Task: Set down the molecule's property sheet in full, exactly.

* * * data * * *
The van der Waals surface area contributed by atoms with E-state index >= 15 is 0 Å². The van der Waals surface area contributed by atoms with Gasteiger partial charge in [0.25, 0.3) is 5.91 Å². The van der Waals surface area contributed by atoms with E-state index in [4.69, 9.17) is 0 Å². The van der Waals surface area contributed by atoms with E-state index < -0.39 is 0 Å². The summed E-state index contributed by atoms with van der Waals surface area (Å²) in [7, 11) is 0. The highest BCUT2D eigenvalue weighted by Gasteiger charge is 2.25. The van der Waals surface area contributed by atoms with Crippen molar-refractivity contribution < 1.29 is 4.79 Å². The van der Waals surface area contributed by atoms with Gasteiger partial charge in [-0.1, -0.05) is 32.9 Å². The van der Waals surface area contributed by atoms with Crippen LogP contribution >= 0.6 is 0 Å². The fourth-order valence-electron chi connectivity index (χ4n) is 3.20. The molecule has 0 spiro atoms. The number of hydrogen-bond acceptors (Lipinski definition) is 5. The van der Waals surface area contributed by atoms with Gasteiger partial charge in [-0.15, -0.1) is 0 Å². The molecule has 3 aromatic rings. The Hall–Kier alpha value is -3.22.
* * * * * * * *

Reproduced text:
The van der Waals surface area contributed by atoms with E-state index >= 15 is 0 Å². The van der Waals surface area contributed by atoms with Gasteiger partial charge in [0.25, 0.3) is 5.91 Å². The van der Waals surface area contributed by atoms with E-state index in [4.69, 9.17) is 0 Å². The van der Waals surface area contributed by atoms with E-state index < -0.39 is 0 Å². The summed E-state index contributed by atoms with van der Waals surface area (Å²) in [7, 11) is 0. The highest BCUT2D eigenvalue weighted by Gasteiger charge is 2.25. The van der Waals surface area contributed by atoms with Crippen molar-refractivity contribution < 1.29 is 4.79 Å². The van der Waals surface area contributed by atoms with Gasteiger partial charge in [-0.1, -0.05) is 32.9 Å². The van der Waals surface area contributed by atoms with Crippen LogP contribution >= 0.6 is 0 Å². The fourth-order valence-electron chi connectivity index (χ4n) is 3.20. The molecule has 0 spiro atoms. The number of hydrogen-bond acceptors (Lipinski definition) is 5. The van der Waals surface area contributed by atoms with Gasteiger partial charge in [-0.15, -0.1) is 0 Å². The molecule has 3 aromatic rings. The Hall–Kier alpha value is -3.22.